With the new iPads so powerful with M2 chip, when will Scrivener on iOS be able to compile just like it does on MacBook Pro or iMacs?
That does not make much sense to me. Almost the entirety of the compiler’s design concept involves features the iOS version doesn’t even have.
Even so, the iOS platform is intentionally handicapped to a severe degree, and in such a way that would make large chunks of the compiler impossible to develop. That’s just how Apple wants it to be, evidently. If they felt the iPad should be a computer replacement (seriously, not just in a marketing sense they seem to put forth now and then) then they would have ditched the phone OS years ago and put macOS on it. It would take no less than that level of overhaul to make something like the compiler possible, even in theory.
And that’s before we get into the question of whether a chunk of code so complex that it’s probably actually larger than the entirety of Scrivener for iOS, should be bolted on, comically like a v12 on a Mini Cooper. Again, ignoring the fact that vast chunks of it don’t even make sense in the simplified environment the iOS version provides… it would be a bit absurd.
First of all, dial it back. I was asking a simple request. Perhaps dreaming a little.
Maybe it is Apple’s advertisements, but when they show the iPad recording and editing video and audio, why can’t Scrivener do something like let me format the Compile function on an iPad?
Maybe “the entirety of the compiler’s design concept involves features the iOS version doesn’t even have”. But I don’t want to do it on iOS, I want to do it in iPadOS. I said iOS when I should have said iPadOS. My bad. I thought that may have been understood when I posted. I’m not talking iPhone. I understand the limitations of the iPhone. It is good for getting down the text without the compile function. I don’t even know why the iPhone has a compile function. But I want to be able to edit the format for the Compile functions on the iPad the same as I do on the Mac.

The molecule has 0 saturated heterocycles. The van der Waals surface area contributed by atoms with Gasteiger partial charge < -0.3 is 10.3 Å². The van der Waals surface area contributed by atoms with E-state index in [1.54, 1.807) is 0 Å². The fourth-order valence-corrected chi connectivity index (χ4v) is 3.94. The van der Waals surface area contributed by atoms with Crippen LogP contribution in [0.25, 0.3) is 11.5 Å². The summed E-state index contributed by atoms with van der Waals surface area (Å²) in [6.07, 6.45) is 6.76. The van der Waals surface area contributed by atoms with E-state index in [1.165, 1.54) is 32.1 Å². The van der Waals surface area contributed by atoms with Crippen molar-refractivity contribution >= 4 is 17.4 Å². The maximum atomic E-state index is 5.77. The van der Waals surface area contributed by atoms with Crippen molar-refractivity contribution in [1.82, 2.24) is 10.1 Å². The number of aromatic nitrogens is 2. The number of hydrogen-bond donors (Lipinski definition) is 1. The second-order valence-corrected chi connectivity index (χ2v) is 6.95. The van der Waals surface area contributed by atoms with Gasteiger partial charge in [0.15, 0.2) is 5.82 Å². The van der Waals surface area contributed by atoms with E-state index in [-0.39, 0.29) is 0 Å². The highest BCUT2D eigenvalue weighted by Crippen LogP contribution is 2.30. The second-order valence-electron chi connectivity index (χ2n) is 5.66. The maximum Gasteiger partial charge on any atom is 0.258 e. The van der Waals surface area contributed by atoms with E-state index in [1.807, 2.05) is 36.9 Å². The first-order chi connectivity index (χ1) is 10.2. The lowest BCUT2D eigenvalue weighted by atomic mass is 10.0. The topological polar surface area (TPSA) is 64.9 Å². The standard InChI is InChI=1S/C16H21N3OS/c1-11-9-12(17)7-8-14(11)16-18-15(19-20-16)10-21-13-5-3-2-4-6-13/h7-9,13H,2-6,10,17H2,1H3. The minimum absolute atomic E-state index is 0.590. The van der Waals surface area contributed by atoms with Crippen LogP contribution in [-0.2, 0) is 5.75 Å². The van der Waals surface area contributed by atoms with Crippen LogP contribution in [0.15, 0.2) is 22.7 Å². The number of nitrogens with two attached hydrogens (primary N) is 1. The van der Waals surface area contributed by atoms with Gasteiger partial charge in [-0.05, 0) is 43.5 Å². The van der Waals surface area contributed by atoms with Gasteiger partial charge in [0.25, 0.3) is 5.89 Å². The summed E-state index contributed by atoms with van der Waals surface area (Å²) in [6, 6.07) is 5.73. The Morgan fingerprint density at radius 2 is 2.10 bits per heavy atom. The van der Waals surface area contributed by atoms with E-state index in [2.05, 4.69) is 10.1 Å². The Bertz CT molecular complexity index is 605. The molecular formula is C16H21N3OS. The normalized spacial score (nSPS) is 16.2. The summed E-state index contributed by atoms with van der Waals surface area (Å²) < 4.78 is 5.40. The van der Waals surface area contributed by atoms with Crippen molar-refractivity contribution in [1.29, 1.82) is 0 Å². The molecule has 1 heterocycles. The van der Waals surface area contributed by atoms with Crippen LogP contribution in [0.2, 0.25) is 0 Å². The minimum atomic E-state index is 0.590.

Since you are talking different operating systems, yes, iPadOS is different from MacOS. iPadOS is designed around a touch screen. MacOS is not. But iPadOS is also designed to work with a touchpad or a mouse. In my mind, this makes the MacOS inferior to iPadOS.
But I don’t know how to write code, Amber. Maybe you do. All I see is a tablet that is powerful as a laptop, lighter, and somewhat cheaper. Make Scrivener for Mac run on an iPad and I’ll ditch my MacBook Pro. Scrivener is the only reason I still use my MacBook Pro.
You can change the Compile settings on an iPad, just not to the extent that you can on the Mac.
You can record and edit video on an iPad, but I’m pretty sure LumaFusion on the iPad isn’t as capable as Final Cut Pro on a Mac, either.
Well, I did tag the post as “wishlist”. Lets leave it at that.
If I understand your response there are two hurdles to implementing various Scrivener desktop features on iPadOS, the particular feature here being the compiler.
First, the iPadOS app does not include much of the underlying functionality that the compiler needs. That’s because iPad Scrivener is a simplified environment.
Second, there are iPadOS technical hurdles.
Could Scrivener evolve to a “less” simplified environment? I.e., in the era of M-Series chips, is the simplified environment still a technical necessity? Assuming the technology is advanced enough to accommodate a more robust environment on iPadOS, is taking advantage of that something L&L is considering or is the philosophy behind the iPad version that it will always be a simplified experience in comparison to the desktop?
I use both, but It would be ideal (to my way of thinking–maybe not L&L’s or other customers!) to be able to use the software (close) to the same way on both platforms.
It’s not the chip so much as the environment provided by iOS.
Scrivener aside, an M2 iPad and an M2 Mac are very different user environments.
Start with something really basic: multitasking. I currently have 4 different significant applications running on my Mac, with a half-dozen more utilities. A browser, two mail clients, the Dropbox application, a keystroke expander, and a couple more. I can switch among them at will, and the applications in the background are continuing to work on whatever task while I type this.
This kind of multitasking is fundamental to things like background Dropbox synchronization. It’s also key to usability of something like a complex Compile job: compiling a large project that fully exploits the capabilities of Mac Scrivener can take a pretty significant amount of time. Long enough that you’d like to be able to do something else.
iPad OS? Can’t do it. It’s true that the M1 and M2 chips come closer, but it’s still nowhere close to what Mac OS can do.